Bocah-bocah Safed Sang di atas keledai (AGUSTINUS WIBOWO)

Children of Safed Sang

The night falls in this very dark village. It’s a small village with a main road, some stalls selling juice, and khassadar walking around with their AK snippers. Many villagers come to ask me questions this and that, as they never saw foreigners before.

I was very tired. We immediately went to a house. Later I knew that it was not Gul’s house, but his friends’. The women of this house were completely invisible. Food came like miracle from somewhere behind. There were four brothers, the oldest 38 and the youngest 25, to whom we involved in discussions. There were two boys of 10 and 12 years serving us with syrup and food. Gul is type of Muslims who presumed that music was not Islamic and women working was the symbol of poverty.
“Pakhtuns, behtarin Musliman…!” (Pashtuns are the best Muslims), claimed one of the boys, saying that women should be protected like a flower inside the houses and burqas.
The same guys also liked to make erotic jokes, and interestingly most of the jokes were so gayish.

We sat on charpoys, outside the house. The night air was so fresh. And I also decided to sleep outside. I slept immediately even that I didnt notice who slept together with me. When I woke up at 1, it was totally dark, the only lighting came from the stars millions kilometers away above us. I saw there were two boys sleeping on the charpoy next to mine. I didnt see clearly who they were, but both of them were wearing complete clothes. The other charpoy was empty. So one of the boys moved from his charpoy to sleep with others.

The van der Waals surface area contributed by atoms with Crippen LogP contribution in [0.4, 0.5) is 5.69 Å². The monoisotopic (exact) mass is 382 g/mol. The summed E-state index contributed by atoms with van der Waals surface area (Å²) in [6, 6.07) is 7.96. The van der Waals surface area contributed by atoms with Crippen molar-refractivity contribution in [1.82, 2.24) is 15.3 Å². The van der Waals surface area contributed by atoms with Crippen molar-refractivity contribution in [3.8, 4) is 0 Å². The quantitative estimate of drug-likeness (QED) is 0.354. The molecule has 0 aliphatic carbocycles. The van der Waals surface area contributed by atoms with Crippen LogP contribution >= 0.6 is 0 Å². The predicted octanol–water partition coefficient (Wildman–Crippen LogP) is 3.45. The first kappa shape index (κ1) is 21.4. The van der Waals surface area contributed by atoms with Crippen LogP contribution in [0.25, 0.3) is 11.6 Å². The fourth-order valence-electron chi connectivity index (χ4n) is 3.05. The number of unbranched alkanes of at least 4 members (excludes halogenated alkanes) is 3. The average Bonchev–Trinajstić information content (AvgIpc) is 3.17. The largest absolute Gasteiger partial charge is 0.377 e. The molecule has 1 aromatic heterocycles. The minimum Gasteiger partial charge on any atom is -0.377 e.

They were not merely sleeping. In fact they were having fun. The legs corssed each other, the hands also, and involved some kissing scene. I was overwhelmed by the noise of the flies so I couldnt hear what they were talking about. Even if I heard, it was in Pashto, which is incomprehensible for me. I kept watching what they do, pretending I was sleeping as I was also sure that they could not see whether my eyes were opened or shutted.